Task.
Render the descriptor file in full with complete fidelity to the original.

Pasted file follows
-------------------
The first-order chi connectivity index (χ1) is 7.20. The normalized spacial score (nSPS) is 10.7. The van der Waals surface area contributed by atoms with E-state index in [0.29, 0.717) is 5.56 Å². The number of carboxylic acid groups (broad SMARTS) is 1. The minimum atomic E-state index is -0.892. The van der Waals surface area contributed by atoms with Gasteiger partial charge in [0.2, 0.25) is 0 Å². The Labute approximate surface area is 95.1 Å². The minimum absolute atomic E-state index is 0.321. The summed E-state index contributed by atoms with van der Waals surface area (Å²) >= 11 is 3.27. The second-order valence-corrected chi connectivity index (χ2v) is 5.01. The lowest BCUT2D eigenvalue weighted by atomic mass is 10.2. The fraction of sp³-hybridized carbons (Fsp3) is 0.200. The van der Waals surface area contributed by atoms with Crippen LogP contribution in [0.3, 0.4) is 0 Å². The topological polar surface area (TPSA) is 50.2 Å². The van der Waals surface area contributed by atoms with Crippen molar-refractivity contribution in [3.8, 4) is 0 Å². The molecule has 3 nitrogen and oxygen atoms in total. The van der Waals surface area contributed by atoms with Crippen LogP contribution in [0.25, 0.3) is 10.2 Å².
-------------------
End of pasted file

The first-order chi connectivity index (χ1) is 7.20. The normalized spacial score (nSPS) is 10.7. The van der Waals surface area contributed by atoms with E-state index in [0.29, 0.717) is 5.56 Å². The number of carboxylic acid groups (broad SMARTS) is 1. The minimum atomic E-state index is -0.892. The van der Waals surface area contributed by atoms with Gasteiger partial charge in [0.2, 0.25) is 0 Å². The Labute approximate surface area is 95.1 Å². The minimum absolute atomic E-state index is 0.321. The summed E-state index contributed by atoms with van der Waals surface area (Å²) >= 11 is 3.27. The second-order valence-corrected chi connectivity index (χ2v) is 5.01. The lowest BCUT2D eigenvalue weighted by atomic mass is 10.2. The fraction of sp³-hybridized carbons (Fsp3) is 0.200. The van der Waals surface area contributed by atoms with Crippen LogP contribution in [0.3, 0.4) is 0 Å². The topological polar surface area (TPSA) is 50.2 Å². The van der Waals surface area contributed by atoms with Crippen molar-refractivity contribution in [3.8, 4) is 0 Å². The molecule has 3 nitrogen and oxygen atoms in total. The van der Waals surface area contributed by atoms with Crippen LogP contribution in [0.25, 0.3) is 10.2 Å².